Rather, he said, the manufacturing association would associate intensely with partners to identify the best high schools on a vertical system that would enhance the Project Lead The Way programs in one continuous stream all the way up to the community college level - schools that would engage Toyota in that continuous path.
“But if we have other manufacturers who participate, then you increase the vertical school system and start affecting the region,” he said.
“A time will come when somebody will go to Toyota who started in kindergarten,” Parker said. “Toyota can’t pay for it all. We’re the only big partner in the region but the programs need to be self-supporting over time. Other plants, school systems and state incentives will have to engage the region.”
Carolyn Helm, director of Project Lead The Way with the Southern Regional Education Board, said a brainstorming session at a strategic planning service last week created consensus. Educators have a desire to create a mission and vision with concrete goals and objectives to get PLTW in the region for all manufacturing and others who will benefit from the initiative, she said.
“If we can bring in Caterpillar and others and local leadership, we can get much better,” said Aslin.
Winston Erevelles, with Robert Morris University, asked if colleges have the curricula, laboratories and equipment they need.
Existing programs get first look
Parker said Itawamba and Northeast Mississippi community colleges right out of the gate have strong tool and die programs and all the facilities for multi-skilled industrial and maintenance training. Northwest has a number-one graduate tool and die instructor and could bring the program up to level in three years, he said.
Parker is not sure whether Northwest would do general maintenance training.
Aslin said SME’s education foundation has raised $18 million the last five years, mostly for curriculum development.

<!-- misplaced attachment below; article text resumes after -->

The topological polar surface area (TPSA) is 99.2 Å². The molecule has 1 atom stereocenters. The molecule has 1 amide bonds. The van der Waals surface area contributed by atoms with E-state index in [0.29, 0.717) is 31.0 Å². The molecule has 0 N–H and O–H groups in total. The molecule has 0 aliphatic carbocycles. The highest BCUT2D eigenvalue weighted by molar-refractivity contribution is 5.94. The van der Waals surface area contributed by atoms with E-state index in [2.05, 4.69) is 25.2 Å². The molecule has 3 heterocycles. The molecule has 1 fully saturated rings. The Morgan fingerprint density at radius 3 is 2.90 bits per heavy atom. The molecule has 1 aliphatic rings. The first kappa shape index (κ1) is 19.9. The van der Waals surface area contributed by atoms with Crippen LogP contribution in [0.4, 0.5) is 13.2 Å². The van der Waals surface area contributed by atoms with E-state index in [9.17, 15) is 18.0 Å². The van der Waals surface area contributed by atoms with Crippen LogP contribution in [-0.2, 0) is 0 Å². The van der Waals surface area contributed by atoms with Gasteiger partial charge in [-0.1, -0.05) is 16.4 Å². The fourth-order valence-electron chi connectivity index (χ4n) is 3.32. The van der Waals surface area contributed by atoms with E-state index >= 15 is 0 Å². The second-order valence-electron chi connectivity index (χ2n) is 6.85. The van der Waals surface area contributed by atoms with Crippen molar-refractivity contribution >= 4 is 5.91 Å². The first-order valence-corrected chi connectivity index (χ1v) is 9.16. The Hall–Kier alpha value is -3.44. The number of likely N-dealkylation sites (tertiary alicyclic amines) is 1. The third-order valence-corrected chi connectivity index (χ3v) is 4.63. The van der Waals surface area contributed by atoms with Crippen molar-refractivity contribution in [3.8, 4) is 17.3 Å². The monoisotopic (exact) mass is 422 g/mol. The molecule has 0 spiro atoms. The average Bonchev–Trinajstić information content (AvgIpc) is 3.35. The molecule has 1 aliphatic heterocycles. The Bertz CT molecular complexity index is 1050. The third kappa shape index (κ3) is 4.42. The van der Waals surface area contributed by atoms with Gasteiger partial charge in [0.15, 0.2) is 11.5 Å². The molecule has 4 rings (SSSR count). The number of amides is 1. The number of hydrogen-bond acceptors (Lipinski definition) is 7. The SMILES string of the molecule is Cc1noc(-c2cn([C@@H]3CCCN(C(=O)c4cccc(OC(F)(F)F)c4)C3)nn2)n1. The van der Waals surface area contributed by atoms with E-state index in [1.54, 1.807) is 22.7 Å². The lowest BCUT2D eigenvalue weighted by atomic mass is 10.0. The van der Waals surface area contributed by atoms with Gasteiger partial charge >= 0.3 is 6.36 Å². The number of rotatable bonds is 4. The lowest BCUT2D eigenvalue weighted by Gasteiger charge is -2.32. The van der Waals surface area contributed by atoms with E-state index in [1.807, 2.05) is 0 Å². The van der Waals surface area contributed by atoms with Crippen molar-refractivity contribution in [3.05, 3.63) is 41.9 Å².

Toyota has inside leadership training, business practice and problem solving training, Parker said.
Latasha Gillespie with Caterpillar, said training of skilled workers becomes an issue. They have out-sourced a lot of training for welders and machine operators to community colleges, she said.
But CAT is destined to be more involved in workforce training as the company will lose the equivalent of its work force - 90,000 due to a maturing work force, she said.
“As people retire that's a lot of knowledge going out the door,” she said. “It’s really important to us to start working with middle school students in North Mississippi. Marshall County approached CAT for help.”
Aslin said the education foundation wants to catch young people when they are making decisions about future careers - typically around the sixth grade.
Jay Moon, with Mississippi Manufacturers Association, said the association is interested in any program that will get people trained for hire at manufacturing plants. A synergy between the private and public sector will make it happen, he said.
“For too long we’ve been training people where there are no jobs,” he said. “There are a lot of pieces on the table and the question is how all the pieces fit together. We want to train people in career areas that are meaningful and where they can get employment. And we also want transferability of employability from state to state.
Manufacturers have to lead the way for the programs to work,” he said.
Also in attendance at the meeting with Toyota were: Angela Rainer, Ole Miss School of Education; Peg Walton, National Association of Manufacturers; Cecil Schneider, Al Wavering and Douglas Booth, Society of Manufacturing Engineers; John Bass, Mississippi Manufacturing Association; Mike Larsen, Global Strategies; Clencie Cotton, Rust College; Beverly Thomas and Diedra McQuirey, Caterpillar; Lonnie Williams, Holly Springs School District; Nekka Mason, Betty Yates and Cheryl Gillespie, Marshall County Workforce BDC; and Rep. Kelvin Buck.